As it stands, the first note in Example 2 could be any pitch we care to choose.
Example 2 (repeated)
So if we wish to specify a particular pitch or series of pitches we need some sort of guide – a sign that will enable us to indicate the specific pitch. That sign is supplied by a clef (from the Latin, clavis, meaning ‘key’). From the eleventh century onwards, several Roman letters, including c and f, were used systematically for clefs, with g subsequently becoming increasingly common. In a stylised form, g, with flamboyant curls and flourishes, is still used as the treble or G clef, and signifies that a note placed on the second line from the bottom is G (see Example 3).
And this is not any G, but specifically the one above middle C. (We’ll come to an explanation of middle C in a moment.)
As Example 4 shows, the other notes are named with letters from the alphabet, A–G, with A returning after G has been reached.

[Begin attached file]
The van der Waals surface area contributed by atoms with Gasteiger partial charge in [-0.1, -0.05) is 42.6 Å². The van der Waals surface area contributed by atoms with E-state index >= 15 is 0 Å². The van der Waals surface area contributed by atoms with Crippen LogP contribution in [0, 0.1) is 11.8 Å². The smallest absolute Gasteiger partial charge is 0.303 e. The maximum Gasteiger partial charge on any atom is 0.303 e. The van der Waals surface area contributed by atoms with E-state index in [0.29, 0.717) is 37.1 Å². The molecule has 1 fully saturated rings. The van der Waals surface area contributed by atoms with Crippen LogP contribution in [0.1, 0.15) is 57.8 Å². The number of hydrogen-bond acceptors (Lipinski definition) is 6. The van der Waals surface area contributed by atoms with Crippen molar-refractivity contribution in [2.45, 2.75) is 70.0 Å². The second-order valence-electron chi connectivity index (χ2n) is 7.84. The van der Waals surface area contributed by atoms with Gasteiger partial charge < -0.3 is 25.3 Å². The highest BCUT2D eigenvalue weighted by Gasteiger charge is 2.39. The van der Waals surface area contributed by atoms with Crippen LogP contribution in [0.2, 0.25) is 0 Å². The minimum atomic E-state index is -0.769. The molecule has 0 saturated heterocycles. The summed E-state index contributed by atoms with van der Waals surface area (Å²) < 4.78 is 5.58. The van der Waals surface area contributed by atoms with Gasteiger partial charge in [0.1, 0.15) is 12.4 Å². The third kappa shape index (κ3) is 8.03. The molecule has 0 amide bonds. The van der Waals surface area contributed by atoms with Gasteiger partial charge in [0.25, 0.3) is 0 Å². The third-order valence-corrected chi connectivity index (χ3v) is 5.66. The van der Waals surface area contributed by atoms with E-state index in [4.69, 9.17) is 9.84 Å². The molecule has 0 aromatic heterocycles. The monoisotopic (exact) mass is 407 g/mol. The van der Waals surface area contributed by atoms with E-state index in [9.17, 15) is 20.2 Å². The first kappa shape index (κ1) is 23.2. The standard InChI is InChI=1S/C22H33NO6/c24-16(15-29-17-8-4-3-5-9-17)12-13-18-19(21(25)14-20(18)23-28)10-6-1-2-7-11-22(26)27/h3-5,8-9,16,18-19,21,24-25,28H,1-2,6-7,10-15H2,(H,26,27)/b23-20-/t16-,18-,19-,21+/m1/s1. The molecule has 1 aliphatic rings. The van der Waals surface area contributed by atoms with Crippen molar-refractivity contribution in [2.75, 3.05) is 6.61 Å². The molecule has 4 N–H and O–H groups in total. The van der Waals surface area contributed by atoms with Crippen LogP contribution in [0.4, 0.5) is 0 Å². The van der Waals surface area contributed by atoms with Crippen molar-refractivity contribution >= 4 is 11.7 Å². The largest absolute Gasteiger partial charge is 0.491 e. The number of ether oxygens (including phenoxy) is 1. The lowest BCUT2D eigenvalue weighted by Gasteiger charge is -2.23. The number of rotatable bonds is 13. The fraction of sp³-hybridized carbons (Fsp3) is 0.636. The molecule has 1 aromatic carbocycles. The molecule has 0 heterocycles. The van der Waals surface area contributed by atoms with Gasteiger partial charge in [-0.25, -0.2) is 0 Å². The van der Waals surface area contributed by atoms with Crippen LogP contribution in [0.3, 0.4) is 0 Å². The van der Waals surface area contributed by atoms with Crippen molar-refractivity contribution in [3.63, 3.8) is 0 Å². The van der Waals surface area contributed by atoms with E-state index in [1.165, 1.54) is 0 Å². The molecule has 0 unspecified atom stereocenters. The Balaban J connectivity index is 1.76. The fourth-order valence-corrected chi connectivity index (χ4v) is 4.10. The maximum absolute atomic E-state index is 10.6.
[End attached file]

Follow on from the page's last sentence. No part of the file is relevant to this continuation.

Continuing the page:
Notice that as the notes are placed higher and higher up the staff, the pitch becomes higher and higher as well. Notice too that we read music from left to right, and with a whole page of music, from top to bottom. This reflects the way we read words in western culture.
The letter, f, in a stylised form and in a mirror image, is now used as the bass or F clef.It signifies that a note placed on the second line from the top is F, and specifically the F below middle C (see Example 5).